Knowing your role and your responsibilities. Knowing that you’re part of a community that communicates to share its respective experiences to ensure success.
Knowledge breeds Confidence, which can be found on many levels and in many ways across Defence. Seaworthiness as a knowledge-centric system (DSwMS) is designed to give justified confidence in our ability to provide effective Defence maritime capability when, where, and how it is needed to meet the defence of Australia and its interests.
A number of video presentations have been produced to give a voice to those people who are on the front line of making Seaworthiness a reality and allowing them to describe what it means to them as part of their everyday experiences. Seaworthiness to Boatswain’s Mate Able Seaman April Lyle is justified confidence in the crew of HMAS Choules to all support each other as one big team to achieve our mission safely. For Leading Seaman Clearance Diver Christopher Reid, Seaworthiness is justified confidence in communication as part of a clearance dive team, enabling the thorough understanding that leads to a better mission outcome. Corporal Ross Hendrie’s Seaworthiness brings justified confidence that everyone in his LCM8 crew are on the same sheet of paper, has faith in everyone on board, and passes along lessons learned that bring people home safely to friends and family. You can find their individual video stories in more detail at the Office of the Defence Seaworthiness Regulator (ODSwR) website. Seaworthiness is Everybody’s Business.
Seaworthiness-inspired justified confidence is also applicable more broadly than just those Australian Defence Force members applying Defence maritime capability when it is needed. DSwMS affects a wide range of Defence capabilities and the people that ensure those capabilities are ready and effective. A broad cross section of Defence and Industry are impacted. They fall mainly into two easily identified groups separated by a clear jurisdictional authority granted to the Defence Seaworthiness Management System Manual (DSwMSMAN).
The first group is the Defence Seaworthiness Regulated Community (SwRC). If you’re Defence personnel employed directly in the Australian Defence Organisation (ADO) as an Australian Public Service, or Australian Defence Force member, then you’re part of the SwRC. The ADO is jurisdictionally bound by the Seaworthiness Manual in the development, delivery, and maintenance of Defence maritime capability, and as such falls under the oversight of the Office of the Defence Seaworthiness Regulator (ODSwR). Whether you’re in uniform aboard a ship, or in the APS maintaining bases, supply lines or policy inside the wider Defence, you’re a key part in delivering our Seaworthiness Outcome.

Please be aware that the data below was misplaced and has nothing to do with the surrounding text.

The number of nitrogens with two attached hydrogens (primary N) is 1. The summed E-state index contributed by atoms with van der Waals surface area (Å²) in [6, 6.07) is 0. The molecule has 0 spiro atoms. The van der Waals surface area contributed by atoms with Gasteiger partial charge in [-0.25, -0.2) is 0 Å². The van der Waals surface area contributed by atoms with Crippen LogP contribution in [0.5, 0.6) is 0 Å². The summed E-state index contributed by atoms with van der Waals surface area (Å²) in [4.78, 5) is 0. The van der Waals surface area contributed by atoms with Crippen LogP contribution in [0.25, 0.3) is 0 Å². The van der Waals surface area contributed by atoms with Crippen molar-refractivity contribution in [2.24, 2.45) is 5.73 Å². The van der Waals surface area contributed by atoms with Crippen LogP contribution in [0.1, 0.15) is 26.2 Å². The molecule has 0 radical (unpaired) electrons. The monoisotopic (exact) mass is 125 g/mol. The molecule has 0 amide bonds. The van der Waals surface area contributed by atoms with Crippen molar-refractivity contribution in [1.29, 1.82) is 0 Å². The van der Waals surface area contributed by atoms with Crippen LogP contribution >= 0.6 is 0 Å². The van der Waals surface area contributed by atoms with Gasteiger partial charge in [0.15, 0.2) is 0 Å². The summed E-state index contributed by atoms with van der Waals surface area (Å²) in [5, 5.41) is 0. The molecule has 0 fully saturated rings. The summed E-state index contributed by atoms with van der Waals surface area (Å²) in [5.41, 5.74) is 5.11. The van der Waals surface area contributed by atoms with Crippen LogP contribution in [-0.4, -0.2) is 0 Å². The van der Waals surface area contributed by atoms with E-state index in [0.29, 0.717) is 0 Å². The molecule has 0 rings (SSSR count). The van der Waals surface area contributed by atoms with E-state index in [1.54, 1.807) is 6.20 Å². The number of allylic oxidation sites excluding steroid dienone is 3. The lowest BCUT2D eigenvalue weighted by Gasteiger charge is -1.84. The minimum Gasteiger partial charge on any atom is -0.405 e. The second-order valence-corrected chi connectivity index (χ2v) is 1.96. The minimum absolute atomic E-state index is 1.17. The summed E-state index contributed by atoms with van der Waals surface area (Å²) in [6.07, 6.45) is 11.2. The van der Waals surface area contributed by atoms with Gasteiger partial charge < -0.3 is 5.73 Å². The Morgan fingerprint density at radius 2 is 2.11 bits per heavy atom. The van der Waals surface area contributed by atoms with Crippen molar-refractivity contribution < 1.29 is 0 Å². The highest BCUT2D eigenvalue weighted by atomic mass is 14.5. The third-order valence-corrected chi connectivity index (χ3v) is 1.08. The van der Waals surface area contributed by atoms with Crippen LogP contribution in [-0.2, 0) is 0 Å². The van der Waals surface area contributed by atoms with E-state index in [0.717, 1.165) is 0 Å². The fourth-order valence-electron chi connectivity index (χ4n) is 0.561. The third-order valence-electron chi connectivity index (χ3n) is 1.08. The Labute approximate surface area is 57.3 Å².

The second group is the Defence Maritime Community (DMC). It incorporates the Defence SwRC alongside Defence Industry that materially support the development, delivery, and maintenance of Defence maritime capability. While large elements of the DMC are outside Defence jurisdiction, a sound knowledge of Seaworthiness in the wider Defence Industry will ensure clear communication of maritime capability requirements into and out of the ADO. If you’re on a Capability Manager’s project team writing needs statements for new platforms, you’re communicating your Seaworthiness knowledge to large prime contractors and seeking their knowledge in return. If you’re a small to medium enterprise seeking to enter the Defence market to produce materiel or to fill a supply chain, you’re seeking Seaworthiness knowledge of the supported capability to help you better meet Defence’s needs and gain a competitive edge. If you’re a newly qualified tradie looking for work in the Defence maritime industry, Seaworthiness knowledge will help you understand how your efforts in industry positions directly contribute to Australian Defence Forces capabilities in both peace and on operations.
Seaworthiness knowledge supports clear communication of capability needs across the entire Defence Maritime Community and the One Defence Capability Framework. A common knowledge of Seaworthiness, combined with ongoing clear communication between Defence and Industry at all levels, will increase confidence to the Government and People of Australia that Defence continues to achieve the Seaworthiness outcome.
The Office of the Defence Seaworthiness Regulator are here assist you with gaining Seaworthiness knowledge. Our website provides a monthly release of awareness materials to all members of the DMC. We are developing basic educational packages that you can contextualise to meet your basic Seaworthiness education needs. We provide Seaworthiness advice to address basic awareness, answer broad questions on preparation for audit and assurance activities, and provide detailed advice on specific Seaworthiness issues in context. Contact us at our website to learn more about starting or expanding your knowledge of Defence Seaworthiness.